By Ricky O’Bannon
robannon@bsomusic.org

According to various studies, listening to classical music can be good for you, but it might not be as beneficial for your wallet.

A new study out of the United Kingdom found that online shoppers listening to classical music overrated a product’s quality by 5 percent and were more likely to make a bad purchase decision.

The Sound of Shopping study — which was commissioned by the UK eBay offices — asked 1,920 participants to rate the value and quality of a product as well as their emotional response and intent to buy while listening to 18 different sounds. Those sounds included both classical and pop music, soccer play-by-play, a news broadcast discussing the economy and also environmental sounds such as a baby crying, birds singing or a running air conditioner.

Unsurprisingly, stressful sounds like a crying baby or roadwork put consumers in a bad mood. That negative attitude transferred to how participants viewed the quality or value of products. Similarly, positive sounds like birds singing, pop or classical music put consumers in a positive emotional and those good vibes were usually passed onto the product.

Despite those good vibes, consumers weren’t more likely to get suckered into making a bad purchase — except in the case of positive sounds that are associated with luxury or quality such as classical music.

According to the study, “It’s possible that the quality [associated with the musical sound] is being primed and transferred to the products, resulting in more favorable evaluations than should be afforded.”

The result did not surprise Patrick Fagan, a specialist in consumer behavior from Goldsmiths University who conducted the study for eBay. Fagan said he expected this result based on other research, and he pointed to a 1993 study out of Texas Tech University where participants who were listening to classical music bought more expensive wine than those listening to Top 40.

Sounds classified as rational and unemotional tended to cause consumers to make fewer bad shopping choices. Classical music is often written with a rational logic and much of it is arguably less overtly emotional than a lot of popular music — which was shown to be good shopping music as less than a third of pop listeners made a bad purchasing decisions. However, the associated quality and luxury aspects still won out for classical music, resulting in more frequent bad shopping decisions.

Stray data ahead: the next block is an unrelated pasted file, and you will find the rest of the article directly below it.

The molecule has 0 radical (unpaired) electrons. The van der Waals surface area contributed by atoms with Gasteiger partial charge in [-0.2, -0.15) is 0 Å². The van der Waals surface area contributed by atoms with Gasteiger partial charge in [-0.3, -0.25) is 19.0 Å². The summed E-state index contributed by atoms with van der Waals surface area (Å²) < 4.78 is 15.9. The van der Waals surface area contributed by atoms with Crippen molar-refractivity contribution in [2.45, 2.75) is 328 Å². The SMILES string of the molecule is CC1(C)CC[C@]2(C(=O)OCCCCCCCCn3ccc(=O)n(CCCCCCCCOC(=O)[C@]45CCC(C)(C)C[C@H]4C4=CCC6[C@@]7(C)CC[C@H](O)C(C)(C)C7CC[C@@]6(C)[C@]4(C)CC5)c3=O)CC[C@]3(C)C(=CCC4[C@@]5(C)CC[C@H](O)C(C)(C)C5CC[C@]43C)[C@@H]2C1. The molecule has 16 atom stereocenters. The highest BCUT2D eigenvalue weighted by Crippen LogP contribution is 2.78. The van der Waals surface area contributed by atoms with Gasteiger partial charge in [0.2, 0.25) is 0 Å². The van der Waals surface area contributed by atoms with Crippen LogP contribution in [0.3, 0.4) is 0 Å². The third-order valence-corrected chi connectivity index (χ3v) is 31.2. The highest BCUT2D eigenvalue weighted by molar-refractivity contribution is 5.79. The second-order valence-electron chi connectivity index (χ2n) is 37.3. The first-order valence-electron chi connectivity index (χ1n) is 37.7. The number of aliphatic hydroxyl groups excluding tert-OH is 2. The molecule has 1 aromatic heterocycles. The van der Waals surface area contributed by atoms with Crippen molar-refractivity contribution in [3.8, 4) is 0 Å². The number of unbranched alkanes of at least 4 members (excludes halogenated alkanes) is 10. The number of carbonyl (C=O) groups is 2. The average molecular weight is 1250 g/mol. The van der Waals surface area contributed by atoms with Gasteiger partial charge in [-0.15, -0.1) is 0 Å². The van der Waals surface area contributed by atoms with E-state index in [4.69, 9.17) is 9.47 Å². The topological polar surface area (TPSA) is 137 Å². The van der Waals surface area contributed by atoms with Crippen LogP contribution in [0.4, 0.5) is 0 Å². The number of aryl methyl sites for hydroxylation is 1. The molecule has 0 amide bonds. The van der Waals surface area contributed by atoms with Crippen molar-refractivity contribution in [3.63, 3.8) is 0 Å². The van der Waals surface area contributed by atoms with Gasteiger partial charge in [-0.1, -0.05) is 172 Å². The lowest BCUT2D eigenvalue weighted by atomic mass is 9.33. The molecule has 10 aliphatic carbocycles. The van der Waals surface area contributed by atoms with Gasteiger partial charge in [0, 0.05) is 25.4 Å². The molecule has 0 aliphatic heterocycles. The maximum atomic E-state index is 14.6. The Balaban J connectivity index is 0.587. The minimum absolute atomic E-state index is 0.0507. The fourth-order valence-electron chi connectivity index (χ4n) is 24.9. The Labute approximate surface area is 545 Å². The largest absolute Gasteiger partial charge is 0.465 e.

“While classical music is generally more cognitive than other forms of music, it still has an emotional and luxurious aspect, which is felt even if one is analyzing the structure of the music,” Fagan said.

Fagan said he believes that a participant’s experience and familiarity with classical music will affect the result. Listeners who associated the music with quality and luxury were the ones who were likely to overvalue the quality of the blender, shoes or barbecue grill they were offered. That association Fagan said might be influenced by culture, familiarity or personal preferences.

Using the sounds shown to promote smarter purchasing decisions, eBay has created a two-minute track that should help you shop wiser online. By all means give it a try while you’re shopping for that new Mahler recording, but maybe wait to listen to that recording until your credit card is safely out of reach.